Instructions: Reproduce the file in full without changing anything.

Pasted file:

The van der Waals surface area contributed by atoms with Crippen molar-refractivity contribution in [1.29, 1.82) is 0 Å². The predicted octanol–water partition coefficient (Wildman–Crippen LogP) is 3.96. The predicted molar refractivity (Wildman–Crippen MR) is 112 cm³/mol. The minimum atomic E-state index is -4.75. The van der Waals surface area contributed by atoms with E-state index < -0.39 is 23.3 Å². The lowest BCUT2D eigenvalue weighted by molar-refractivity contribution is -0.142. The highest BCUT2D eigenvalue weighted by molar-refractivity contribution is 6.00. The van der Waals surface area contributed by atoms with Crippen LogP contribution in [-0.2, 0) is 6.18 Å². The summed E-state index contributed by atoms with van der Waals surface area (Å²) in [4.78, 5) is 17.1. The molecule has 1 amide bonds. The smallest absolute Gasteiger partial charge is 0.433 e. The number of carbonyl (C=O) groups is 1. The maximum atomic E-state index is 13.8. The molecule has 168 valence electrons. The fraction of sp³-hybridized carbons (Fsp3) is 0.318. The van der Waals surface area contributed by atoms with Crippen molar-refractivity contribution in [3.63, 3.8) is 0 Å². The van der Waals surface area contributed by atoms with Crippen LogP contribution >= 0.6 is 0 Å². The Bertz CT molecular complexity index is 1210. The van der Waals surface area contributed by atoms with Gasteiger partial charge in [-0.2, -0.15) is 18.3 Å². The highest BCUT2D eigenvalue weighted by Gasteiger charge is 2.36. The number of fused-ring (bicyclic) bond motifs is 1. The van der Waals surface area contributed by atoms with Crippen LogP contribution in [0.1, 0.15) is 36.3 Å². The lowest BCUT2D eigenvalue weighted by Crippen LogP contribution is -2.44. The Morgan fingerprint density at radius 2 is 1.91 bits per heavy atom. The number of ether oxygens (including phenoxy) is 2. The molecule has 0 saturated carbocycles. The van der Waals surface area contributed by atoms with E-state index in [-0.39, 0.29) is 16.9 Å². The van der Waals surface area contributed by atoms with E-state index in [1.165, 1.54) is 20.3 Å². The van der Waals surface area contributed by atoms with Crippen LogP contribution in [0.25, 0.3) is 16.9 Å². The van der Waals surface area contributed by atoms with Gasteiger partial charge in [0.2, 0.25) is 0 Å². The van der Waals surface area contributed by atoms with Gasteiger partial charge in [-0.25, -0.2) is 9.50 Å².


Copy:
The van der Waals surface area contributed by atoms with Crippen molar-refractivity contribution in [1.29, 1.82) is 0 Å². The predicted octanol–water partition coefficient (Wildman–Crippen LogP) is 3.96. The predicted molar refractivity (Wildman–Crippen MR) is 112 cm³/mol. The minimum atomic E-state index is -4.75. The van der Waals surface area contributed by atoms with E-state index < -0.39 is 23.3 Å². The lowest BCUT2D eigenvalue weighted by molar-refractivity contribution is -0.142. The highest BCUT2D eigenvalue weighted by molar-refractivity contribution is 6.00. The van der Waals surface area contributed by atoms with Crippen LogP contribution in [-0.2, 0) is 6.18 Å². The summed E-state index contributed by atoms with van der Waals surface area (Å²) in [4.78, 5) is 17.1. The molecule has 1 amide bonds. The smallest absolute Gasteiger partial charge is 0.433 e. The number of carbonyl (C=O) groups is 1. The maximum atomic E-state index is 13.8. The molecule has 168 valence electrons. The fraction of sp³-hybridized carbons (Fsp3) is 0.318. The van der Waals surface area contributed by atoms with Crippen molar-refractivity contribution in [3.63, 3.8) is 0 Å². The van der Waals surface area contributed by atoms with Crippen LogP contribution >= 0.6 is 0 Å². The Bertz CT molecular complexity index is 1210. The van der Waals surface area contributed by atoms with Gasteiger partial charge in [-0.2, -0.15) is 18.3 Å². The highest BCUT2D eigenvalue weighted by Gasteiger charge is 2.36. The number of fused-ring (bicyclic) bond motifs is 1. The van der Waals surface area contributed by atoms with Crippen LogP contribution in [0.1, 0.15) is 36.3 Å². The lowest BCUT2D eigenvalue weighted by Crippen LogP contribution is -2.44. The Morgan fingerprint density at radius 2 is 1.91 bits per heavy atom. The number of ether oxygens (including phenoxy) is 2. The molecule has 0 saturated carbocycles. The van der Waals surface area contributed by atoms with E-state index in [-0.39, 0.29) is 16.9 Å². The van der Waals surface area contributed by atoms with E-state index in [1.165, 1.54) is 20.3 Å². The van der Waals surface area contributed by atoms with Crippen LogP contribution in [0.25, 0.3) is 16.9 Å². The van der Waals surface area contributed by atoms with Gasteiger partial charge in [0.2, 0.25) is 0 Å². The van der Waals surface area contributed by atoms with Gasteiger partial charge in [-0.25, -0.2) is 9.50 Å².